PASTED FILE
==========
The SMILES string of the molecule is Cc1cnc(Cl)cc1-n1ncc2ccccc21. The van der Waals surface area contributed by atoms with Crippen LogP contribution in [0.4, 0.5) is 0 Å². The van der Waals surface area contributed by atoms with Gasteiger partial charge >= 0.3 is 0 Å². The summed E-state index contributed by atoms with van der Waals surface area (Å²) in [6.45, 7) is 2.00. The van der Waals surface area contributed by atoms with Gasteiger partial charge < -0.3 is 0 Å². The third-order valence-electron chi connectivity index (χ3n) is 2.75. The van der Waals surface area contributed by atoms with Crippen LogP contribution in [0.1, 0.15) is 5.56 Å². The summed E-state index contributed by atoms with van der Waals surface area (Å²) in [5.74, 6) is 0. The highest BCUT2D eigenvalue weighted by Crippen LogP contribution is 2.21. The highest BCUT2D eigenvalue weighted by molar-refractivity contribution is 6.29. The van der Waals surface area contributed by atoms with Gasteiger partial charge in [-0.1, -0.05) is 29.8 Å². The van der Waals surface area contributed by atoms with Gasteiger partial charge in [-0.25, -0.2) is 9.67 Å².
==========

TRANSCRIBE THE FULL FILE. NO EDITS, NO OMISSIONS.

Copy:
The SMILES string of the molecule is Cc1cnc(Cl)cc1-n1ncc2ccccc21. The van der Waals surface area contributed by atoms with Crippen LogP contribution in [0.4, 0.5) is 0 Å². The van der Waals surface area contributed by atoms with Gasteiger partial charge >= 0.3 is 0 Å². The summed E-state index contributed by atoms with van der Waals surface area (Å²) in [6.45, 7) is 2.00. The van der Waals surface area contributed by atoms with Gasteiger partial charge < -0.3 is 0 Å². The third-order valence-electron chi connectivity index (χ3n) is 2.75. The van der Waals surface area contributed by atoms with Crippen LogP contribution in [0.1, 0.15) is 5.56 Å². The summed E-state index contributed by atoms with van der Waals surface area (Å²) in [5.74, 6) is 0. The highest BCUT2D eigenvalue weighted by Crippen LogP contribution is 2.21. The highest BCUT2D eigenvalue weighted by molar-refractivity contribution is 6.29. The van der Waals surface area contributed by atoms with Gasteiger partial charge in [-0.1, -0.05) is 29.8 Å². The van der Waals surface area contributed by atoms with Gasteiger partial charge in [-0.25, -0.2) is 9.67 Å².